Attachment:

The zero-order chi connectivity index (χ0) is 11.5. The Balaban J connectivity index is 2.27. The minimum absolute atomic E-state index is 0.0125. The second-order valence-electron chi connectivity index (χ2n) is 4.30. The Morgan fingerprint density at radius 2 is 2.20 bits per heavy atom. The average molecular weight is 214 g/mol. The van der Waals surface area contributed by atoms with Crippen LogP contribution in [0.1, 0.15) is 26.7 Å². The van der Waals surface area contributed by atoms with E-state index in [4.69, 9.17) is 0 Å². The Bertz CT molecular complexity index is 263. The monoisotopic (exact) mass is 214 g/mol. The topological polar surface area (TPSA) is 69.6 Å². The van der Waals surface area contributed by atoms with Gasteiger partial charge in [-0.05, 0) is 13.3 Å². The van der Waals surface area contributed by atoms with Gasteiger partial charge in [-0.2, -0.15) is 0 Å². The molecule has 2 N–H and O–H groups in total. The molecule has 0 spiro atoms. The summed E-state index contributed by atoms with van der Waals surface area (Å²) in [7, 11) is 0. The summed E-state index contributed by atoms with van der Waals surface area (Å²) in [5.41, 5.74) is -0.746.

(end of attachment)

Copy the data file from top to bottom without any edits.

The zero-order chi connectivity index (χ0) is 11.5. The Balaban J connectivity index is 2.27. The minimum absolute atomic E-state index is 0.0125. The second-order valence-electron chi connectivity index (χ2n) is 4.30. The Morgan fingerprint density at radius 2 is 2.20 bits per heavy atom. The average molecular weight is 214 g/mol. The van der Waals surface area contributed by atoms with Crippen LogP contribution in [0.1, 0.15) is 26.7 Å². The van der Waals surface area contributed by atoms with E-state index in [4.69, 9.17) is 0 Å². The Bertz CT molecular complexity index is 263. The monoisotopic (exact) mass is 214 g/mol. The topological polar surface area (TPSA) is 69.6 Å². The van der Waals surface area contributed by atoms with Gasteiger partial charge in [-0.05, 0) is 13.3 Å². The van der Waals surface area contributed by atoms with Gasteiger partial charge in [-0.2, -0.15) is 0 Å². The molecule has 2 N–H and O–H groups in total. The molecule has 0 spiro atoms. The summed E-state index contributed by atoms with van der Waals surface area (Å²) in [7, 11) is 0. The summed E-state index contributed by atoms with van der Waals surface area (Å²) in [5.41, 5.74) is -0.746.